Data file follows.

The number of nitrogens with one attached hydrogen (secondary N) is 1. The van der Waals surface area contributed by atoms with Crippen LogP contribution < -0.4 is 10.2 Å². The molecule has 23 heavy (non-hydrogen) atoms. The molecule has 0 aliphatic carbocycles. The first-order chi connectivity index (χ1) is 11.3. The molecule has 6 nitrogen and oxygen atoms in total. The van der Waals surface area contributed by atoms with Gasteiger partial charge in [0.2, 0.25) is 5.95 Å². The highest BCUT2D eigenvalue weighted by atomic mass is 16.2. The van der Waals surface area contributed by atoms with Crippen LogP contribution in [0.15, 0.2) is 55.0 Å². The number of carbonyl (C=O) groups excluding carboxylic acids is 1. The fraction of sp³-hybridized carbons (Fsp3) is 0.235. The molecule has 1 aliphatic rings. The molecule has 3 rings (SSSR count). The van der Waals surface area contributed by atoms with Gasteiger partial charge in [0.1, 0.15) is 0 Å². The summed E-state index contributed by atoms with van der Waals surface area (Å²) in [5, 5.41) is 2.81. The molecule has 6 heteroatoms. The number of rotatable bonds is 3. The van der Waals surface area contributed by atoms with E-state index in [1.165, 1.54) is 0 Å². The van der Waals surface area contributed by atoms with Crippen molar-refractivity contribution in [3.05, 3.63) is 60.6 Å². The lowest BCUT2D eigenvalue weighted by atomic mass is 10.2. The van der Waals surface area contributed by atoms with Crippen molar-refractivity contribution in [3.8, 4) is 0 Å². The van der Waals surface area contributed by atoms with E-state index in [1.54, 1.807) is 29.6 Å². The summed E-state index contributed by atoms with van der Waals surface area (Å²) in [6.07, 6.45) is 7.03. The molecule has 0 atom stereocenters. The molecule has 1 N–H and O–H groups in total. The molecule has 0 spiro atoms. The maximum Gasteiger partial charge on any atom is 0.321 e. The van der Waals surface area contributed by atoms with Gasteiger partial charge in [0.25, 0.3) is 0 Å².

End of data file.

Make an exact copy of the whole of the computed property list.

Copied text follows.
The number of nitrogens with one attached hydrogen (secondary N) is 1. The van der Waals surface area contributed by atoms with Crippen LogP contribution < -0.4 is 10.2 Å². The molecule has 23 heavy (non-hydrogen) atoms. The molecule has 0 aliphatic carbocycles. The first-order chi connectivity index (χ1) is 11.3. The molecule has 6 nitrogen and oxygen atoms in total. The van der Waals surface area contributed by atoms with Gasteiger partial charge in [0.2, 0.25) is 5.95 Å². The highest BCUT2D eigenvalue weighted by atomic mass is 16.2. The van der Waals surface area contributed by atoms with Crippen LogP contribution in [0.15, 0.2) is 55.0 Å². The number of carbonyl (C=O) groups excluding carboxylic acids is 1. The fraction of sp³-hybridized carbons (Fsp3) is 0.235. The molecule has 1 aliphatic rings. The molecule has 3 rings (SSSR count). The van der Waals surface area contributed by atoms with Gasteiger partial charge in [0.1, 0.15) is 0 Å². The summed E-state index contributed by atoms with van der Waals surface area (Å²) in [5, 5.41) is 2.81. The molecule has 6 heteroatoms. The number of rotatable bonds is 3. The van der Waals surface area contributed by atoms with E-state index in [1.165, 1.54) is 0 Å². The van der Waals surface area contributed by atoms with Crippen molar-refractivity contribution in [3.05, 3.63) is 60.6 Å². The lowest BCUT2D eigenvalue weighted by atomic mass is 10.2. The van der Waals surface area contributed by atoms with Crippen molar-refractivity contribution in [3.8, 4) is 0 Å². The van der Waals surface area contributed by atoms with E-state index in [1.54, 1.807) is 29.6 Å². The summed E-state index contributed by atoms with van der Waals surface area (Å²) in [6.07, 6.45) is 7.03. The molecule has 0 atom stereocenters. The molecule has 1 N–H and O–H groups in total. The molecule has 0 spiro atoms. The maximum Gasteiger partial charge on any atom is 0.321 e. The van der Waals surface area contributed by atoms with Gasteiger partial charge in [0.25, 0.3) is 0 Å².